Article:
I scouted around for something to paint, and decided to try the fig jam I made yesterday (yes, more figs!). Now, there are lots of problems with this picture, but apart from feeling how the paint behaves, I found mixing the colours a real challenge, and getting the colour on before it dried. I and also struggled to know what to apply first – darks or lights. I went for darks, but the acrylic was slightly more transparent than I expected, which worked in my favour in some places, and against me in others. The shadow started off mostly greyish, and then the vibrant blue took over.

I really missed the moveability and transparency of watercolours. On the upside, it was fun to do a background colour and have it be fairly well behaved!

I came away from this picture with an entirely new respect for people who work in acrylics – I salute you! This little taster has left me rather anxious about the upcoming collaboration. I think I’d better do a few more acrylics before I dive in with the real thing. Maybe I’ll get given a dark corner square with no detail…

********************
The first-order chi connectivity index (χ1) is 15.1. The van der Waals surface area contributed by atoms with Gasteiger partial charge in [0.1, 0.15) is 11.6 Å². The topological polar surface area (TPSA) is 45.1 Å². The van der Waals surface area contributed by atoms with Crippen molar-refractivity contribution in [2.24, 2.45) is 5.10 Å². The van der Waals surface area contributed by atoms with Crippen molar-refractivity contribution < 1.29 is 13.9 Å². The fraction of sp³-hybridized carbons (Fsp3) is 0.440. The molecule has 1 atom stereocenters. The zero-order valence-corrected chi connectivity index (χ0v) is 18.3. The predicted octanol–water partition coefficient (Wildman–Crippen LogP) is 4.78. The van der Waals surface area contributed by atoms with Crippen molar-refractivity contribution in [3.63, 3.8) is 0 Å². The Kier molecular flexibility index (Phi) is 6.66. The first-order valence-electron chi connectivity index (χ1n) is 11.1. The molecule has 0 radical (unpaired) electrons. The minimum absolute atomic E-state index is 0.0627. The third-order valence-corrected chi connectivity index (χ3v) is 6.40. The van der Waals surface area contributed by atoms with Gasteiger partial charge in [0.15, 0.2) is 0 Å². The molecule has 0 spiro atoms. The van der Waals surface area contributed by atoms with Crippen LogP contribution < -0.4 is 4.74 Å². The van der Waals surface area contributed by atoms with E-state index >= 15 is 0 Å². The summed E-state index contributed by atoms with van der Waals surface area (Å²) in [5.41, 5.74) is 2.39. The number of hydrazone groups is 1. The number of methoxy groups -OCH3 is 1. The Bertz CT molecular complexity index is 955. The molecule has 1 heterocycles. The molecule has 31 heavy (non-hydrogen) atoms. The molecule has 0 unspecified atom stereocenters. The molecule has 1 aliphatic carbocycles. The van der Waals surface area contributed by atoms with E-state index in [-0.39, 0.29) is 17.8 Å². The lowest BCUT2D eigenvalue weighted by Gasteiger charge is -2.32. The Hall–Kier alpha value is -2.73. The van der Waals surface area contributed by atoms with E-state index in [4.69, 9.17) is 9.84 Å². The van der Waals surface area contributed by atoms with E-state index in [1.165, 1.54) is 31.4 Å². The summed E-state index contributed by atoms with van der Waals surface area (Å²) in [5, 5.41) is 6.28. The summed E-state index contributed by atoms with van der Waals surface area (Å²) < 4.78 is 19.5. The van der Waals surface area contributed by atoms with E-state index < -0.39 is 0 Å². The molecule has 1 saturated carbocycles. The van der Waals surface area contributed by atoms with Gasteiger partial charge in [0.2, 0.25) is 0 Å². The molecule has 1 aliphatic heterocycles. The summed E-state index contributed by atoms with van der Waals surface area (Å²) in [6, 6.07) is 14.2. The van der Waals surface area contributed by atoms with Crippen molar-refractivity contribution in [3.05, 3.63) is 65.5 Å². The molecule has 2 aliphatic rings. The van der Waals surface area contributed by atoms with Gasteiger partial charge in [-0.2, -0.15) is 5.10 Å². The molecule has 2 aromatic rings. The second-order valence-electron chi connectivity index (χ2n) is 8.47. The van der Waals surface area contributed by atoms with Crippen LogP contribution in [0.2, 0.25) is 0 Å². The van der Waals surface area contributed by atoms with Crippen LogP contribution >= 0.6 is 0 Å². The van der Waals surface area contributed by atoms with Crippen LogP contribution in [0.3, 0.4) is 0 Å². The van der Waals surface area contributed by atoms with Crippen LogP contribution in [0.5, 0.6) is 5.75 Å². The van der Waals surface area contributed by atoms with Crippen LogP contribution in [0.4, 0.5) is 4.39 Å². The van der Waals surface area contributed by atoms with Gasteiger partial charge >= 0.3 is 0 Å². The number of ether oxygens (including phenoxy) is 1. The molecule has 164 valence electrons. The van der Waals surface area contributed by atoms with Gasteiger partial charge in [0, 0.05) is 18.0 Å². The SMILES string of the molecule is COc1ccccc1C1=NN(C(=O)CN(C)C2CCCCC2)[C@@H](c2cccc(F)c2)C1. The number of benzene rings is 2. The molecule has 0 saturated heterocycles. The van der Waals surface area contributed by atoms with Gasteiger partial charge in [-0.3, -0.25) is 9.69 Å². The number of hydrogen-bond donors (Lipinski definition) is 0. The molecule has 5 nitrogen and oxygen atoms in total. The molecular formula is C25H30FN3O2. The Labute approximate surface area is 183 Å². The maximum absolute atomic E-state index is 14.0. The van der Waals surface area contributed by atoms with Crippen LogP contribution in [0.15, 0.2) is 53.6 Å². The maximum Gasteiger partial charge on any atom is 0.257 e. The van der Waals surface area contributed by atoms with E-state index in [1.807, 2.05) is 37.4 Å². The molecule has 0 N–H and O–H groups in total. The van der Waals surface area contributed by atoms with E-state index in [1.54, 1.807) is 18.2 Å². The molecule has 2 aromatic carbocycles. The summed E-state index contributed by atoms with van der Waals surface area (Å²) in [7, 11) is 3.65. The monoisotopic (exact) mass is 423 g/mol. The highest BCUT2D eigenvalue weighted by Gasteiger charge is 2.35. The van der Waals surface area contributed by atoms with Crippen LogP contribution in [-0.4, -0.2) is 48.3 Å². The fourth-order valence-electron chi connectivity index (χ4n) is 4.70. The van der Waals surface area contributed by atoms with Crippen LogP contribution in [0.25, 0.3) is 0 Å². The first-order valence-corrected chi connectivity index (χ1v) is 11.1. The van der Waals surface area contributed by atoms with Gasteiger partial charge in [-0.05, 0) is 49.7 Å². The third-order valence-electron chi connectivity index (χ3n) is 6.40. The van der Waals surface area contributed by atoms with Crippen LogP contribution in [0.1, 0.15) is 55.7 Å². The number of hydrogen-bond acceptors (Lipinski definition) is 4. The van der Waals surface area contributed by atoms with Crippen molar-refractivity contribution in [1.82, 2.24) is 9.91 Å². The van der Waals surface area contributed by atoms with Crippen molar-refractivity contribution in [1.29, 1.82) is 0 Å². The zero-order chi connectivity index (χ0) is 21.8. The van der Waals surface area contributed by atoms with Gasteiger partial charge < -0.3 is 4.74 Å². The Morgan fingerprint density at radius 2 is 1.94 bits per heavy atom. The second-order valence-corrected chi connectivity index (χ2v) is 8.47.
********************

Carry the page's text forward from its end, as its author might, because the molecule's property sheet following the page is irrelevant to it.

Fig Reprise

I don’t know, I guess I’ve just got figs on my mind. I fancied having a go in coloured pencil today, so here it is. I prefer yesterday’s pic, but still enjoyed doing this one. The controllable nature of the coloured pencil is refreshing after the looseness of the watercolour pens.

I spent some time layering up the colours on the fig skin, which if I’m honest is where my interest mostly lay in this picture. Lots of greens, purples and blues and a bit of red too combined together. Such fun. I’d have liked to have got more glossiness into the fig skin, but when I started there was no shine to be seen. As often happens, the light had changed by the time I’d finished, and then I could easily see where the highlights should have been. Not to worry.